# service dnscrypt-proxy start
# service local_unbound start

# host has address

Log off from the jail, modify the /etc/resolv.conf of the host to point to your jail-dns, and if working disable your host Unbound and DNSCrypt if already installed:
# CTRL + D
$ sudo vi /etc/resolv.conf
options edns0

$ host has address

$ sudo service local_unbound stop
$ sudo service dnscrypt-proxy stop

$ host has address

$ sudo vi /etc/rc.conf
# Comment all existing DNS entries related to Unbound and DNSCrypt

Eventually delete dnscrypt-proxy from the host if installed:
$ sudo pkg delete dnscrypt-proxy
$ sudo pkg autoremove

Our first jail is operational.

Follow again the steps in CREATING JAILS to create jail-dhcp at /usr/jail/jail-dhcp

We now want to create a DHCP server jail with the IP address and hostname jail-dhcp. We again need to add the jail's IP address as an alias for our LAN network interface re0:
$ sudo vi /etc/rc.conf
# Jails
ifconfig_re0_alias0="inet netmask"
ifconfig_re0_alias1="inet netmask"

Creating the alias:
$ sudo ifconfig re0 alias

DHCP needs full access to the network interface to operate, which is restricted by default in jails. To unlock proper access to network interfaces, we have to modify /etc/devfs.conf:
$ sudo vi /etc/devfs.conf
add path 'bpf*' unhide

add include $devfsrules_hide_all
add include $devfsrules_unhide_basic
add include $devfsrules_unhide_login
add include $devfsrules_unhide_bpf

This enables us to create the jail in /etc/jail.conf:
$ sudo vi /etc/jail.conf
jail-dhcp {
ip4.addr =;
devfs_ruleset = 6;

Now let's start our jail and check it is running:
$ sudo service jail restart
$ jls
JID IP Address Hostname Path
3 jail-dns /usr/jail/jail-dns
4 jail-dhcp /usr/jail/jail-dhcp

First things to do once your jail is live, rebuild the database mail aliases, change root password, eventually create an additional unprivileged user, and update the jail:
$ sudo jexec jail-dhcp newaliases
$ sudo jexec jail-dhcp passwd
$ sudo jexec jail-dhcp adduser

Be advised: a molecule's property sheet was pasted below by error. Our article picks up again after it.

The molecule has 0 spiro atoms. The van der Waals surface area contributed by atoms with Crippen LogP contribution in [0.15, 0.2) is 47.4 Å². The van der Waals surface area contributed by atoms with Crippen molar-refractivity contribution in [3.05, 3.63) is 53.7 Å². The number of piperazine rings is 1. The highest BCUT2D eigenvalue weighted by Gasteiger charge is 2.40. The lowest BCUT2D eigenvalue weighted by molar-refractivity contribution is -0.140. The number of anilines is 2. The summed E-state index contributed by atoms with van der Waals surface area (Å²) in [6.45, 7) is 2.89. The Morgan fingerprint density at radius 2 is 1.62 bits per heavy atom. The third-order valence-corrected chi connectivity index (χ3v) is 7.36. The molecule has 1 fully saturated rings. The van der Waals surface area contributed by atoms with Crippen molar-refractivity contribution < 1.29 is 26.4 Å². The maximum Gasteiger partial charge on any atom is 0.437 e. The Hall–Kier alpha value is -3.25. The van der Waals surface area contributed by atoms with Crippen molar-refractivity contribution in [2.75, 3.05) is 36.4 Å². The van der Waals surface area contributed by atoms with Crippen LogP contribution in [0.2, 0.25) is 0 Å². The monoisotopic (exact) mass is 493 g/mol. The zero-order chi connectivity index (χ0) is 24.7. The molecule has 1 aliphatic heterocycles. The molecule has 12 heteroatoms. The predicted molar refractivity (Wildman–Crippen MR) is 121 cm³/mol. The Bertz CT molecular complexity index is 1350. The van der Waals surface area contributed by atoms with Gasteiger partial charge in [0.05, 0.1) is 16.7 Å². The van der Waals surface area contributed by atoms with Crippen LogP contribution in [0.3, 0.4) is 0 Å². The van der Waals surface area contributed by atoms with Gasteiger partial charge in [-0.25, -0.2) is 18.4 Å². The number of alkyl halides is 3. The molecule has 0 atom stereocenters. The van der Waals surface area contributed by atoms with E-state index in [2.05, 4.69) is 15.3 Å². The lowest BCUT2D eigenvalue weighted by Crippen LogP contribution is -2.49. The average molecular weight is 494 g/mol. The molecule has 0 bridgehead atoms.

$ sudo freebsd-update -b /usr/jail/jail-dhcp fetch install

We install the package isc-dhcp42-server from the host as below:
$ sudo pkg -j jail-dhcp install isc-dhcp42-server

We continue from within the jail:
$ sudo jexec jail-dhcp sh
# hostname

Main DHCP configuration:
# vi /usr/local/etc/dhcpd.conf
option domain-name-servers;

subnet netmask {
option routers;

Finally we have to modify /etc/rc.conf to enable dhcp server at startup, and specify additional system configuration. We do not enable chroot, as we are already in jail:
# vi /etc/rc.conf

Let's start our server:
# service isc-dhcpd start
# CTRL + D
$ sudo sockstat -4
dhcpd dhcpd 40216 6 udp4 *:*
dhcpd dhcpd 40216 20 udp4 *:*

Check with a client computer on your LAN that you get an IP address, gateway (, and DNS server (, from

Follow again the steps in CREATING JAILS to create jail-snort at /usr/jail/jail-snort

Snort is a Network Intrusion Detection System (NIDS) analysing your network flow, looking for suspicious or known bad traffic (malware, intruder, information leak, malformed packets, etc...). Snort is only useful if you check its logs, and needs tweaking at first to eliminate false prositives pertaining to your network. There is less documentation about running Snort in jail on FreeBSD 10.x. Fortunately, once you know how to configure Snort on the host, it is not very hard to make it running inside a jail. Let's see how to proceed.

We want a Snort jail with the IP address and hostname jail-snort:
$ sudo vi /etc/rc.conf
# Jails
ifconfig_re0_alias0="inet netmask"
ifconfig_re0_alias1="inet netmask"
ifconfig_re0_alias2="inet netmask"

Creating the alias:
$ sudo ifconfig re0 alias

Snort, like DHCP, needs full access to the network interface to operate:
$ sudo vi /etc/devfs.conf
add include $devfsrules_hide_all
add include $devfsrules_unhide_basic
add include $devfsrules_unhide_login
add include $devfsrules_unhide_bpf

Time to create the jail in /etc/jail.conf:
$ sudo vi /etc/jail.conf
jail-snort {
ip4.addr =;
devfs_ruleset = 7;

Now let's start our jail and check it is running:
$ sudo service jail restart
$ jls
JID IP Address Hostname Path
5 jail-dns /usr/jail/jail-dns
6 jail-dhcp /usr/jail/jail-dhcp
7 jail-snort /usr/jail/jail-snort

Same as before:
$ sudo jexec jail-snort newaliases